I have been intrigued by these for some time after Mark L enthusing about them and then my brother having a pair. I tried them on a short run near home and they didn't cripple me so now I wanted to see what they were like over a long run. Despite looking a bit clown like they don't feel big once they are on and I did not trip up over them which was one of my fears. I dropped down to Keld and picked up the footpath past Shap abbey ruins and then Rosgill. Here I swung towards the hills and worked my way towards Burnbanks.
Again more memories- an mid-camp for the SLMM where the rest of the family were helping and several orienteering events. The bracken was tall but I worked my way above it and onto the ridge and Bampton Common. It was eerily quiet and I had not seen anyone close enough to speak to yet. This is perhaps what let me get close to a large herd of deer- until they took fright and disappeared over the ridge and down into Cawdale.
|Just before the cloud came in and spoilt my view|
I sped past some walkers and then did a double take. Coming up the path towards me were Ray P and Graham E - friends from fell running and orienteerng. We exchanged a brief greeting, moaned about the cloud and went our separate ways. I was keen to see how the Hokas coped with the rocky paths on the next section. At Nan Bield Pass I was rewarded with a great view both down into Kentmere and towards Haweswater.
The shelter was full so I climbed up onto Harter Fell which was quiet but a bit chilly. The Hokas seemed to grip well and made running over the rocks and stones easy on the 'improved' path on my way to Adam Seat. Here I dropped to Gatesgarth Pass and an even bigger rocky track. I also ran off the bottom of my map- not a worry as I knew it would take me down to the old mine workings and back into the warmth and then I could turn and climb over the boggy bits to Mosedale.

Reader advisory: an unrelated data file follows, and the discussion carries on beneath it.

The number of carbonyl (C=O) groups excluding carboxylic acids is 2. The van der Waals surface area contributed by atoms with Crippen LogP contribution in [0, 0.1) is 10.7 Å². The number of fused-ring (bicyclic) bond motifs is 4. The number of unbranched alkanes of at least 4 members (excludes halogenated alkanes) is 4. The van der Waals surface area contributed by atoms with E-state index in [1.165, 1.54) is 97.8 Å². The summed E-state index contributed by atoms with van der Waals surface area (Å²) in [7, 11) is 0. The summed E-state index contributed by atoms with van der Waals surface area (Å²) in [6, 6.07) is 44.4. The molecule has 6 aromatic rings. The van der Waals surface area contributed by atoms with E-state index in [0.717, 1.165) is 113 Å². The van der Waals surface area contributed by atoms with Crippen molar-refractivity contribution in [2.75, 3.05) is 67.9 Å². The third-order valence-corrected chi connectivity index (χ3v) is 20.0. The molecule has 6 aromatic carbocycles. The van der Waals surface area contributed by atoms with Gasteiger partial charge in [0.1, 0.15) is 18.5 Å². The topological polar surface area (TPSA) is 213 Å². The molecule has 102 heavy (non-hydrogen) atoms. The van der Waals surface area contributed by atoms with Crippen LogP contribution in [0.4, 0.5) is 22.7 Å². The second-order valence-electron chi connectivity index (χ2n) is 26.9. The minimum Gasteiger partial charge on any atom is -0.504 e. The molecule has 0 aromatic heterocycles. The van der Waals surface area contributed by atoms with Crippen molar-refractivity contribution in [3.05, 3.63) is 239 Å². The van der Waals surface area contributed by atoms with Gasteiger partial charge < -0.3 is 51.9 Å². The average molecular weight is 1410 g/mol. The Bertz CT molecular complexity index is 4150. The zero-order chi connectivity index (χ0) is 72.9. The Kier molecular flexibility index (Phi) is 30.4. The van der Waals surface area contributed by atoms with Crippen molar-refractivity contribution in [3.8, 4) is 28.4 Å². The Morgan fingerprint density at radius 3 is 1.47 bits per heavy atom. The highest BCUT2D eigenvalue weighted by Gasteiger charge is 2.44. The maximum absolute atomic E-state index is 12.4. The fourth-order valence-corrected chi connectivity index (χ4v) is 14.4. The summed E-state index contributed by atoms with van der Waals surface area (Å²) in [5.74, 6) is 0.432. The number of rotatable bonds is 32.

My feet had stayed dry til now but that was definitely set to change so perhaps doing the run anti-clockwise had been a good idea after all, rather than getting wet feet almost at the start. I am always amazed how quiet this part of the Lakes is and today I saw nobody.
|Gatesgarth and the mine workings|
|Looking back to Blea Tarn the tops still had cloud|
My feet were now quite damp and muddy but although I had not tested the Hokas on any steep grassy slopes or mud I had not slipped over yet. I squelched onwards to the bridge that would let me cross the beck and climb to reach Sleddale. A quick glance at my garmin showed I needed a few more miles so I set out to explore the lumpy hills to my north. They had some great names- like Willy Winder Hill and Gambling Crag, bu they also had an oddity. Great Ladstones has lost it's Trig point. It is not on the map and this is all that is left.
Perhaps it is all there ever was? I have not seen one like this before. Rafland Forest has also disappeared but the sheep made up for it. I am not sure who dabbed them with paint after shearing but the red paint seemed to have run and most of the sheep were now totally pink! I ran down hill, on sheep trods and quad bike tracks until I met the concrete road. It was then an easy run back to the car. As I sat contemplating my run the sun came out and I suspect the tops were clear but never mind. I had enjoyed my day out. At least 29 miles done (possibly more as my garmin died)
As for the Hokas- I think for trails they might be good. Over rough stuff or grass and tussocks perhaps not. They felt good while I was running but actually my feet felt a bit battered by the end. I will try them again when I know it will be all on good path or track.